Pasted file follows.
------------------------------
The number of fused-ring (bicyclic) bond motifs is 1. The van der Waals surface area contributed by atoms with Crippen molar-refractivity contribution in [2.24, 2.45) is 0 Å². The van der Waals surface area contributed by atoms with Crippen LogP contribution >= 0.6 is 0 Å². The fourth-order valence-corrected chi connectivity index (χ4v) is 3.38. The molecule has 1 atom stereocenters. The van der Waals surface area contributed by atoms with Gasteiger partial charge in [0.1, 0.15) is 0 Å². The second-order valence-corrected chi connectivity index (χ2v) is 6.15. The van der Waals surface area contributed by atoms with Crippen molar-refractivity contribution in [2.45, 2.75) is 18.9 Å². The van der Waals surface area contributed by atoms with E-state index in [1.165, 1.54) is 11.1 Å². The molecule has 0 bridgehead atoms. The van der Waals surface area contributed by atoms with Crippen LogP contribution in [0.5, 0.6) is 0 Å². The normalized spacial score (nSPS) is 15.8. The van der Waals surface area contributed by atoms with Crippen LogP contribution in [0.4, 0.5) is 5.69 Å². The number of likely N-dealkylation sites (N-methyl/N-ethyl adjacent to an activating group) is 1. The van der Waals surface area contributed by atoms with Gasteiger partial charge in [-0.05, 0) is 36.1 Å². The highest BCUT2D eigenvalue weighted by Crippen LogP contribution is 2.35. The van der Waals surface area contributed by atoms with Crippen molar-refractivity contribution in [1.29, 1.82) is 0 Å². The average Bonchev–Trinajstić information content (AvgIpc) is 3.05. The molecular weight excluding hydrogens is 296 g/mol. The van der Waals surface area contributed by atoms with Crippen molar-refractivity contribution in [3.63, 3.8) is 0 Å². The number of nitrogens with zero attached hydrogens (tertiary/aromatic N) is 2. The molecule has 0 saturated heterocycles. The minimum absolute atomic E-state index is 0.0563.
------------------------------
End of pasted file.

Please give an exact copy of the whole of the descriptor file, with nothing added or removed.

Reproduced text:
The number of fused-ring (bicyclic) bond motifs is 1. The van der Waals surface area contributed by atoms with Crippen molar-refractivity contribution in [2.24, 2.45) is 0 Å². The van der Waals surface area contributed by atoms with Crippen LogP contribution >= 0.6 is 0 Å². The fourth-order valence-corrected chi connectivity index (χ4v) is 3.38. The molecule has 1 atom stereocenters. The van der Waals surface area contributed by atoms with Gasteiger partial charge in [0.1, 0.15) is 0 Å². The second-order valence-corrected chi connectivity index (χ2v) is 6.15. The van der Waals surface area contributed by atoms with Crippen molar-refractivity contribution in [2.45, 2.75) is 18.9 Å². The van der Waals surface area contributed by atoms with E-state index in [1.165, 1.54) is 11.1 Å². The molecule has 0 bridgehead atoms. The van der Waals surface area contributed by atoms with Crippen LogP contribution in [0.5, 0.6) is 0 Å². The normalized spacial score (nSPS) is 15.8. The van der Waals surface area contributed by atoms with Crippen LogP contribution in [0.4, 0.5) is 5.69 Å². The number of likely N-dealkylation sites (N-methyl/N-ethyl adjacent to an activating group) is 1. The van der Waals surface area contributed by atoms with Gasteiger partial charge in [-0.05, 0) is 36.1 Å². The highest BCUT2D eigenvalue weighted by Crippen LogP contribution is 2.35. The van der Waals surface area contributed by atoms with Crippen molar-refractivity contribution in [1.29, 1.82) is 0 Å². The average Bonchev–Trinajstić information content (AvgIpc) is 3.05. The molecular weight excluding hydrogens is 296 g/mol. The van der Waals surface area contributed by atoms with Crippen molar-refractivity contribution in [3.63, 3.8) is 0 Å². The number of nitrogens with zero attached hydrogens (tertiary/aromatic N) is 2. The molecule has 0 saturated heterocycles. The minimum absolute atomic E-state index is 0.0563.